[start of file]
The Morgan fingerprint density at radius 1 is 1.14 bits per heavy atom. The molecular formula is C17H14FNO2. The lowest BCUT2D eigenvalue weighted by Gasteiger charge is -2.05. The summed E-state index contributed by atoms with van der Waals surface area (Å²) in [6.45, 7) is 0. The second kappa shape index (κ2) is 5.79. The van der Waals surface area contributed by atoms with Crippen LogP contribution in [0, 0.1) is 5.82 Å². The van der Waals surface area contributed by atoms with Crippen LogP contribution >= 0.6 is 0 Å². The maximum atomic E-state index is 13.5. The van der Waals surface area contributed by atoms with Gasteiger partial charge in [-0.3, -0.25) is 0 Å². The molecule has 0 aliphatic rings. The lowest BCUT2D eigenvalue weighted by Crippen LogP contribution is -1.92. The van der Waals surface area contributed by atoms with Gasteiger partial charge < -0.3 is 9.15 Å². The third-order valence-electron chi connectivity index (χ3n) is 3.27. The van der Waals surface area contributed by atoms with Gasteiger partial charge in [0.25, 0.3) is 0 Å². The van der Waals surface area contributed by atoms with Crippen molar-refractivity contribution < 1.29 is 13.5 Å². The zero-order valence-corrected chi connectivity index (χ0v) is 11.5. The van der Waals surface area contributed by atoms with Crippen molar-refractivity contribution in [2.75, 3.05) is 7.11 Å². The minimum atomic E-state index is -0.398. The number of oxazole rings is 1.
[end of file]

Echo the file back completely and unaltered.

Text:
The Morgan fingerprint density at radius 1 is 1.14 bits per heavy atom. The molecular formula is C17H14FNO2. The lowest BCUT2D eigenvalue weighted by Gasteiger charge is -2.05. The summed E-state index contributed by atoms with van der Waals surface area (Å²) in [6.45, 7) is 0. The second kappa shape index (κ2) is 5.79. The van der Waals surface area contributed by atoms with Crippen LogP contribution in [0, 0.1) is 5.82 Å². The van der Waals surface area contributed by atoms with Crippen LogP contribution >= 0.6 is 0 Å². The maximum atomic E-state index is 13.5. The van der Waals surface area contributed by atoms with Gasteiger partial charge in [-0.3, -0.25) is 0 Å². The molecule has 0 aliphatic rings. The lowest BCUT2D eigenvalue weighted by Crippen LogP contribution is -1.92. The van der Waals surface area contributed by atoms with Gasteiger partial charge < -0.3 is 9.15 Å². The third-order valence-electron chi connectivity index (χ3n) is 3.27. The van der Waals surface area contributed by atoms with Gasteiger partial charge in [0.25, 0.3) is 0 Å². The van der Waals surface area contributed by atoms with Crippen molar-refractivity contribution < 1.29 is 13.5 Å². The zero-order valence-corrected chi connectivity index (χ0v) is 11.5. The van der Waals surface area contributed by atoms with Crippen molar-refractivity contribution in [2.75, 3.05) is 7.11 Å². The minimum atomic E-state index is -0.398. The number of oxazole rings is 1.